Convicted Felon Indicted for Unlawful Possession of Sawed-Off Shotgun During Alleged Wal-Mart Robbery
|Oct. 30, 2012|
McALLEN, Texas – Aaron Solorzano, 25, of Donna, has been charged by a federal grand jury today with one count of being a convicted felon in possession of a firearm and ammunition and another count of unlawfully possessing a sawed-off shotgun, United States Attorney Kenneth Magidson announced today.
On Sept. 28, 2012, a criminal complaint was filed against Solorzano. The complaint alleged that on March 31, 2012, he used a sawed-off shotgun to shoot a loss-prevention officer who tried to detain him after witnessing him shoplift inside the Wal-Mart on 1200 Jackson Ave. in McAllen. Solorzano also allegedly stabbed the officer’s boyfriend in the parking lot before driving away in a Nissan Altima.
On April 2, McAllen Police recovered the Altima in a parking lot near the Progreso Port of Entry and found ammunition in the trunk, along with what appeared to be a piece of flesh. That same day, Mexican authorities apprehended Solorzano in Nuevo Progreso and turned him over to Homeland Security agents and McAllen Police Department officers. The police later recovered the sawed-off shotgun at a residence in Donna where Solorzano had allegedly been staying.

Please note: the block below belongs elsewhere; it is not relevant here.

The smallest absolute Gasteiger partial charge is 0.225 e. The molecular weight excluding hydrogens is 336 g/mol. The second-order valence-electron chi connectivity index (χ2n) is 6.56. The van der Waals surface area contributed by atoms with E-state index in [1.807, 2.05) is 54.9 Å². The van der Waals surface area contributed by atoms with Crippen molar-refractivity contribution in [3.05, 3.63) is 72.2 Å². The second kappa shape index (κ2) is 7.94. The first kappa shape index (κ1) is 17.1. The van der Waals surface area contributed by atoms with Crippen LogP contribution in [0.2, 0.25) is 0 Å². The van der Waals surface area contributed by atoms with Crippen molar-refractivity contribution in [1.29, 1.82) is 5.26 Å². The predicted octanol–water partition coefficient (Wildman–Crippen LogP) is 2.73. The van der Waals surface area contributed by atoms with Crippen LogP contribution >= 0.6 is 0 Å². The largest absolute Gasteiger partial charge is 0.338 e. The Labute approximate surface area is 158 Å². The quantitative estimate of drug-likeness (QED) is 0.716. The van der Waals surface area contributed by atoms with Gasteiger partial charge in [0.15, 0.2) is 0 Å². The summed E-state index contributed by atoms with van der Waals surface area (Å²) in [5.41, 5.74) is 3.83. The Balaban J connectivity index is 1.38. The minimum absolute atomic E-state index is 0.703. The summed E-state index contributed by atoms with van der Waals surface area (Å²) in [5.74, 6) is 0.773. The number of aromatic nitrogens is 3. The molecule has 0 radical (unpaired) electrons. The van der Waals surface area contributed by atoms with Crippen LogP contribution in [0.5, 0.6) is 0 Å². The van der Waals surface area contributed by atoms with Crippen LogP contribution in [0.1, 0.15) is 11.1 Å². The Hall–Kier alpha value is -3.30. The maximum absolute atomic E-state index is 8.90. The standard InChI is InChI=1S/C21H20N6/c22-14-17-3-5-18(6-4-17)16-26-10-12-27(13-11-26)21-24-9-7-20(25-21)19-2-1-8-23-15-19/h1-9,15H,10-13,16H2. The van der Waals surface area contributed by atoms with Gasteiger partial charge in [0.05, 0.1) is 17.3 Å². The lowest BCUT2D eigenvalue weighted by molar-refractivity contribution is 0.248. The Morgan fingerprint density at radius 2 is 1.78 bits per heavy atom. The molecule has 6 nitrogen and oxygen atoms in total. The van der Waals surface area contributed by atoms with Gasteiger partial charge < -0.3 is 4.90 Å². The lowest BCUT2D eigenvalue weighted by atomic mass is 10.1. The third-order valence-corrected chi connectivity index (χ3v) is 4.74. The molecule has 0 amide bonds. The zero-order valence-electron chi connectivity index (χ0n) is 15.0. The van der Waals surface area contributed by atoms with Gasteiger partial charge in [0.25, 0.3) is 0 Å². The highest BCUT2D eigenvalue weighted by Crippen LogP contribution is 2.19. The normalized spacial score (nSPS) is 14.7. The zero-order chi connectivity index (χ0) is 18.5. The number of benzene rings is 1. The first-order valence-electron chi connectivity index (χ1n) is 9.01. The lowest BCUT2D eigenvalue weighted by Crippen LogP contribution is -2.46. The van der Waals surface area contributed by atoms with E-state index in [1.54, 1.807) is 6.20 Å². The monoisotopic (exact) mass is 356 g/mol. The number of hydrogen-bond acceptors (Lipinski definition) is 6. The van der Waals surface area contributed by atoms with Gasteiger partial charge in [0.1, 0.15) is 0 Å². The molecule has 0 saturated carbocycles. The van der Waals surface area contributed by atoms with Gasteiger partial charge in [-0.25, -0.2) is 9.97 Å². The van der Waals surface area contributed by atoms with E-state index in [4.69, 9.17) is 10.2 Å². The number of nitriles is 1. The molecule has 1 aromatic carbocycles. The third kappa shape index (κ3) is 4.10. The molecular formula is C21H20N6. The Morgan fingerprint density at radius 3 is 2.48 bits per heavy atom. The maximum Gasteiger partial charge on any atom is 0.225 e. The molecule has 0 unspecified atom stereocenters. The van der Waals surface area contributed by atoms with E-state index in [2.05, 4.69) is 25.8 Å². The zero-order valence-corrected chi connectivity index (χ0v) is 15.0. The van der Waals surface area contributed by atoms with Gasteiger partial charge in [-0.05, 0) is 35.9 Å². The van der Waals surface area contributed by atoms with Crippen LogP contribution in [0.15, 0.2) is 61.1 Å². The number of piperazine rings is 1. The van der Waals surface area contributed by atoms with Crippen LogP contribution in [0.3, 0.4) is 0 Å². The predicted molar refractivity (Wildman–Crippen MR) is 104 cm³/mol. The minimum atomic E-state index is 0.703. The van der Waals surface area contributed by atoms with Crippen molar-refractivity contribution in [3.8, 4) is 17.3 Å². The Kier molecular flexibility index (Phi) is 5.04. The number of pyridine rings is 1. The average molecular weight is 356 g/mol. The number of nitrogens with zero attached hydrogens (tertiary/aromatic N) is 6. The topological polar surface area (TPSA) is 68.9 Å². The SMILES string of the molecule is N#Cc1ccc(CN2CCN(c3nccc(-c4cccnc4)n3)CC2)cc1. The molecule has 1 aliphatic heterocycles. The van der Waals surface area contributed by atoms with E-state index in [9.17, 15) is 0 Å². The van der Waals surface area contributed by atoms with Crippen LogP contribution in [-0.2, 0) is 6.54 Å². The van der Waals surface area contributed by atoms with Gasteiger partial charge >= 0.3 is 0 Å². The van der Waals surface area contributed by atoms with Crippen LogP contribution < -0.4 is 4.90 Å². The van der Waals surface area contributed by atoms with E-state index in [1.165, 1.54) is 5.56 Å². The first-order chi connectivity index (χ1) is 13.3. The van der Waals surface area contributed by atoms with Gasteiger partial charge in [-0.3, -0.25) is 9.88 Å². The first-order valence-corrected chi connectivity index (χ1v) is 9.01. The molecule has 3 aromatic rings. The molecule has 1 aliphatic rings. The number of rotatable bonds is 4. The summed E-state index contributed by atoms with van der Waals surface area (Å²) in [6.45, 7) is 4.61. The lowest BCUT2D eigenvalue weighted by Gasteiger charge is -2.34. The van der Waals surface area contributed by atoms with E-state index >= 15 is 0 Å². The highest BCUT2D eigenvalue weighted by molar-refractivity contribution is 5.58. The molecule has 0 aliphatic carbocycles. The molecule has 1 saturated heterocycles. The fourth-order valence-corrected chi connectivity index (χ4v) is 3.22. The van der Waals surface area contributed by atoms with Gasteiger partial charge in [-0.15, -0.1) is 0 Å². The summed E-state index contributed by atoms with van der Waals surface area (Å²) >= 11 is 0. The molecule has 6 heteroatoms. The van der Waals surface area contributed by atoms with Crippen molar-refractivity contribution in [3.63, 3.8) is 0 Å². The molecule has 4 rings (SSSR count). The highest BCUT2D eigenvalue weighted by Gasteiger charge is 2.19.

As a convicted felon, having been convicted of aggravated assault in 2007, he is prohibited from possessing firearms or ammunition in or affecting interstate or foreign commerce. It is also a federal crime for anyone to possess an unregistered sawed-off shotgun.
At a detention hearing on Oct. 10, 2012, U.S. Magistrate Judge Dorina Ramos ordered Solorzano to remain in federal custody with no bond pending trial. If convicted, Solorzano faces up to 10 years in federal prison with no parole on each count.
The Bureau of Alcohol, Tobacco, Firearms and Explosives and the FBI investigated with the assistance of the McAllen Police Department. Assistant United States Attorney Christopher Sully is prosecuting the case.
A criminal complaint/indictment is a formal accusation of criminal conduct, not evidence.
A defendant is presumed innocent unless convicted through due process of law.